During the writers’ meeting on Tuesday, we discussed the use of semi-colons in a list following a colon. The published historian in the group, an academic professor who knows a great deal about grammar, punctuation and writing in general, brought it up.
In professional academic papers, the rule is that a semi-colon, not the comma, must separate a list of items when preceded by a colon.
For example: The settlers of the area came from many countries: Germany; Switzerland; Poland and Spain.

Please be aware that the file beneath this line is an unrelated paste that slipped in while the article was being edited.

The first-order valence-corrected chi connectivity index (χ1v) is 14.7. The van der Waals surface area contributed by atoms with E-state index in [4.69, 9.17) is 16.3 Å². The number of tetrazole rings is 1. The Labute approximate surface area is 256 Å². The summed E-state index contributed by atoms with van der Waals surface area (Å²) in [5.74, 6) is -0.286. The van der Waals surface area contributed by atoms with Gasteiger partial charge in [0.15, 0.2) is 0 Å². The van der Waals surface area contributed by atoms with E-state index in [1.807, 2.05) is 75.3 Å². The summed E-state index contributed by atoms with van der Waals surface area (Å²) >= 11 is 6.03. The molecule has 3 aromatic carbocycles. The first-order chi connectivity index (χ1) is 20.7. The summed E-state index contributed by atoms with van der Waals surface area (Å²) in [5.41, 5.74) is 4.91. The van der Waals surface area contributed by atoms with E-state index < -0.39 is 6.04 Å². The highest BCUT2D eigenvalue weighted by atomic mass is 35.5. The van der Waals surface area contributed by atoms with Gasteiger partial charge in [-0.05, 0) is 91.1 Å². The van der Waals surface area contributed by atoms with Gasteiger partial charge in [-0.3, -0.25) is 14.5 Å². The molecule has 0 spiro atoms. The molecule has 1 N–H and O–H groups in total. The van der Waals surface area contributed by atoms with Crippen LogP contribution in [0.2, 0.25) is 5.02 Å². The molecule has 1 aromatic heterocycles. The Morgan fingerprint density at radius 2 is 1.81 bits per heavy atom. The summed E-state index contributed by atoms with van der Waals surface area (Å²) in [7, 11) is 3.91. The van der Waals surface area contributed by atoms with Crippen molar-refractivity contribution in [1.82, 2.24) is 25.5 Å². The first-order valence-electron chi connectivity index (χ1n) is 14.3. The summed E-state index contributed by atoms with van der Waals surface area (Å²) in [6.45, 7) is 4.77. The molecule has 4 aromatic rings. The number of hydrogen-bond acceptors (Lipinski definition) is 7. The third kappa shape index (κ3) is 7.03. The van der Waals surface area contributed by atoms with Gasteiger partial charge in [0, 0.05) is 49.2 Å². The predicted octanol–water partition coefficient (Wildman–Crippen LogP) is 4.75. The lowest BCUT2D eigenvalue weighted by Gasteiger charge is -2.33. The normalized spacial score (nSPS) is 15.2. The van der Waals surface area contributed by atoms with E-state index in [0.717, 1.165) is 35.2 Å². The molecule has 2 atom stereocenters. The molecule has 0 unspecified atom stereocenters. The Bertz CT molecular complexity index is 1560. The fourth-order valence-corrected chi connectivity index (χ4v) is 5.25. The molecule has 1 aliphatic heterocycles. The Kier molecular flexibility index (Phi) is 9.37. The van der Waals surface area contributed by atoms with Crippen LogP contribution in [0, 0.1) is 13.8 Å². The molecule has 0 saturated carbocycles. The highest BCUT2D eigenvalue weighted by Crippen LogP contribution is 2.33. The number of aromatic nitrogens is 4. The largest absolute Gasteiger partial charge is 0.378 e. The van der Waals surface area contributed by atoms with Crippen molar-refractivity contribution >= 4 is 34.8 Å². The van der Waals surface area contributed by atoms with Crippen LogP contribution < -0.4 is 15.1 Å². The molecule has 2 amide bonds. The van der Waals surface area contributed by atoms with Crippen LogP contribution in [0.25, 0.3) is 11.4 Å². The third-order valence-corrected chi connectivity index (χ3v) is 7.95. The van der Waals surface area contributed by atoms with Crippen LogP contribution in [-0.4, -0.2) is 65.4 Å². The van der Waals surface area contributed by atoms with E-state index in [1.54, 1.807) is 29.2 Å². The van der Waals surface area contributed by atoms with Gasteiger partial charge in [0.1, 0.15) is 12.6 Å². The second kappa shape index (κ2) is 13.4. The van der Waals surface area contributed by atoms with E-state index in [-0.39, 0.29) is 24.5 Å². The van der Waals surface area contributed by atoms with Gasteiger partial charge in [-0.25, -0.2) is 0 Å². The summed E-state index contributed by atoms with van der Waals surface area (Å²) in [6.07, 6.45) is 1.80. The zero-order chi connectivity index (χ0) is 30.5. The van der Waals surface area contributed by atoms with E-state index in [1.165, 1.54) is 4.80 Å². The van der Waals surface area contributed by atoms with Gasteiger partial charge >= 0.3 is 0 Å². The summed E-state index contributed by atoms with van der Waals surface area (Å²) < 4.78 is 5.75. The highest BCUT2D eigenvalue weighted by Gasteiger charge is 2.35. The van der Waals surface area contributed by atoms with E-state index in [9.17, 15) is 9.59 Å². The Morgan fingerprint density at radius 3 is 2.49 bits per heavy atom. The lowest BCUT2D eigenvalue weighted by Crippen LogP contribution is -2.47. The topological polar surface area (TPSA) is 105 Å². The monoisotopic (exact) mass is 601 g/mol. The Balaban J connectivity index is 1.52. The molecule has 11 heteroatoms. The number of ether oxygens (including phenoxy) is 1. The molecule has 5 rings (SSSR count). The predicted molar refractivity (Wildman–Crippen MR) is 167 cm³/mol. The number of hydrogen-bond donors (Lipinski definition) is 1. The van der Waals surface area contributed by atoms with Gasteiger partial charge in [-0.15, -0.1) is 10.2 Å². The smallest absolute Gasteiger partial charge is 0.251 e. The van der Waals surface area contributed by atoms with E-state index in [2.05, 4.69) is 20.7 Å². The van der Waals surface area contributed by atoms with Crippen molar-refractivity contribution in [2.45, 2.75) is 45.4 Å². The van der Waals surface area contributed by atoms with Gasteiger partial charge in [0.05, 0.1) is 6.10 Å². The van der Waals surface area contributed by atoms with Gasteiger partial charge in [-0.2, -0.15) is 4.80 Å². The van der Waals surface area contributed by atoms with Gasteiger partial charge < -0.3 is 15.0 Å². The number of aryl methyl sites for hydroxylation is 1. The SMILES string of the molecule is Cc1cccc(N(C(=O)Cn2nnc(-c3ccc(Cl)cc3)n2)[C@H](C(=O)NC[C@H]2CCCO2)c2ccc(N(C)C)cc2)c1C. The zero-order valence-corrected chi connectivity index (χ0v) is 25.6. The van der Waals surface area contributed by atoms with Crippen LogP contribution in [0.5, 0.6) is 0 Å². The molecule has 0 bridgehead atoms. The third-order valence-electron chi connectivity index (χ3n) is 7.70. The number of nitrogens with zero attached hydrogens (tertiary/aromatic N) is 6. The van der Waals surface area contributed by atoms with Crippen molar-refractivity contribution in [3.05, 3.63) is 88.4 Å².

However, I have not encountered semi-colons used in this manner, so when I came home, I started to dig. It was difficult finding rules online, so I referred to my trusty handbook The Bare Essentials by Sarah Norton and Brian Green.
It recommended the use of semi-colons in complicated lists. The sentence they used as an example was: A few items are necessary: matches to start a fire; an axe or hatchet to cut wood; cooking utensils and eating implements; and, of course, the food itself.
Although this list followed a colon, there was no statement to say the colon was the reason the semi-colons were used.